Van den Broeck – with the hair in a bun, nails painted red and two tree tattoos on the arm – is clearly more agile and has a greater body awareness than Grunberg, who compensates for this with his roguish look and uninhibitedness. He briefly plays a game of tennis with an invisible racket and ball. It is one of the rare concrete moments in the otherwise abstract choreography, in which the foursome embodies the microcosm in our bodies – from single-celled beings to symbiotic organisms (depicted with entangled limbs).
After fifteen minutes the language comes in. Grunberg says aloud that he suspects that some spectators hope for gloating with the dancing writers (that's not that bad: they worked hard and there is a liberating energy in their imperfection). Van den Broeck describes what it does to her, usually still, writer's body to dance. “All cells fill with air.”
Every now and then you can still see the movement assignments and some scenes could have been developed further, but as a whole Microcosm is an enjoyable dance performance. It's over after less than an hour, but the joy of dancing is infectious.
Read the original (Dutch) article here: https://www.standaard.be/cnt/dmf20220223_98101657
On stage during 'Microcosm', a poet and a writer look their ultimate sense of shame straight in the eye: dancing in front of an audience. Together with two professional dancers, they fearlessly expose their bodies. In the run-up, the two wrote a column series about the creative process - a generous contribution to the archives of contemporary stage dance.
27 FEBRUARY 2022
Upon entering the Paloni Hall of Theater Bellevue in Amsterdam, poet Charlotte Van den Broeck and writer Arnon Grunberg are standing on either side of the entrance door to welcome each of us, spectators, with friendly eye contact. Behind them dancers Liah Frank and Rob Polman are getting ready. They already provided support during the work process of 'Microcosm' and soon also on stage.
In the weeks before the premiere, the two writers took turns reporting this creation process in twelve episodes, in the newspaper De Standaard and on the website of choreographer Nicole Beutler. Their lyrics provide a wonderful insight by two language virtuoso non-dancers into the mores of the niche field that contemporary dance still is for many. They talked about unwavering discipline, about parking their urge to control and ego, about fatigue, but also about the emotion of close physical contact. A gem of an archival document for an ephemeral art form. We learn from their report that the two writers have performed together before in a literary context. That they wanted to go even further out of their comfort zone, towards ultimate shame. What kind of activity would cause them the most acute discomfort? So dancing, on a stage. They contacted Nederlands Danstheater, who referred them to choreographer Nicole Beutler. After all, she had experience with non-professional dancers.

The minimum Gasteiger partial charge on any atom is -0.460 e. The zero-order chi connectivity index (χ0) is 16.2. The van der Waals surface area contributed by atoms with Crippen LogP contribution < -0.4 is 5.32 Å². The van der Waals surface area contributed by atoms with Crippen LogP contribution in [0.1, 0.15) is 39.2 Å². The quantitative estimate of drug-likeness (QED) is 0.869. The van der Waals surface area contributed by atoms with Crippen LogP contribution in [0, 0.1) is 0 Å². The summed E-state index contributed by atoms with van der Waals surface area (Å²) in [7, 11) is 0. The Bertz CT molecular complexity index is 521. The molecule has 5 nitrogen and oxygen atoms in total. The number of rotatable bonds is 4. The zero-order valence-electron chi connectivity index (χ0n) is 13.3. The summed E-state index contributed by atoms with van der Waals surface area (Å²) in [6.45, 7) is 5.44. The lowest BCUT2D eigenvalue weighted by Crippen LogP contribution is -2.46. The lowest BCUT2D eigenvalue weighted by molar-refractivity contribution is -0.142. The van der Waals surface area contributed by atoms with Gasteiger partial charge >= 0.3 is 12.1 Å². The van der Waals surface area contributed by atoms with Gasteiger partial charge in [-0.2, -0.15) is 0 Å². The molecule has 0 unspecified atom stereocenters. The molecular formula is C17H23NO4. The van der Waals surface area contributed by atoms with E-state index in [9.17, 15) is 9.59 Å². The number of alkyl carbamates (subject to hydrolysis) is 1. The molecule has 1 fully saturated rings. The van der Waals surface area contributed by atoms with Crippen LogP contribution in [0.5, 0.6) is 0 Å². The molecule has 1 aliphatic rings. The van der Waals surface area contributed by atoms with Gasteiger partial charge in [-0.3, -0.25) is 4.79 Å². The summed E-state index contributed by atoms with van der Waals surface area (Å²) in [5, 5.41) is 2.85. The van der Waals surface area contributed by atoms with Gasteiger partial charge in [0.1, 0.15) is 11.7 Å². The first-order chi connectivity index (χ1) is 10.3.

This season we already saw an actress who dances – Jolente De Keersmaeker at the request of choreographer Jérôme Bel in 'Dance for actress' by tg Stan. Furthermore, the young Benjamin Abel Meirhaeghe, who literally put dancing singers naked on the Madrigals of Monteverdi next to equally naked professional dancers. Bel's focus was on the personal memory of dance: an excerpt from a ballet lesson, a re-enactment from Café Müller by Pina Bausch and Butoh dancer Kazuo Ohno, linked to memories of the actress's father. Meirhaeghe was all about love, drawn out in timeless rituals around open fire and with magical powers in a moving scenic evocation of a cave.
Here in 'Microcosm', the focus is on looking, that's how I saw it. Looking at others as an incentive to look differently at bodies, at your own body. This is how the performance begins: the performers look at us, we look at them. Looking is an intimate matter in 'Microcosm'. The small tribune of the Bellevue Theater accentuates that proximity. Three walls of bare pine around the stage floor do the same. We go for natural, that decision also tells me, while I associate the blue of the floor with communication. Not any blue, no, royal blue because everyone on and around that floor counts for the full amount. Again: that's how I read it. Even the costumes are different shades of blue. At least, until the writer and the poet together gradually become more naked and only their underwear remains.
That this intimacy is not obvious to everyone is immediately highlighted in the first scene. On stage we see Grunberg on the left back to back behind Liah Frank, she facing the audience, he facing the back wall. He doesn't reveal himself yet. On the right Charlotte Van den Broeck looks back to back against Rob Polmann with a magisterial madonna mask straight into the audience.
On the soundscape we hear sounds like drops that the dancers convert into movement. So together we cautiously trickle into the performance, with the writers still watching carefully how the dancers are doing. That doesn't last long. A little later, it is the dancers who follow the movement of the writers with a second's delay. By the end of the performance, they will form a tangle of four organically moving bodies. Before that, together they go through all the constellations (solos, duets, trios and quartets) and degrees of dance technical ability.
The movement material, the writers stated in their texts, was created on the basis of a proven method in contemporary dance: improvisations that the choreographer then fine-tunes and records. Nicole Beutler created a clearly evolving performance from it. She also decided early on in the process that the two writers would not be alone on the stage. Uninteresting, was her verdict, so she placed two seasoned dancers next to them. Absolutely right, because within the set-up of "Microcosm," that choice deepens our view of what a body in motion or at rest can mean.
Because ultimately, in "Microcosm," you're not looking so much at dance phrases or where exactly they take place in space and the passage of time. Rather, it's about: what story do I read in each of their gazes, in each of their bodies as they move there very closely together in front of us. And: how do I relate to this, where exactly am I being touched?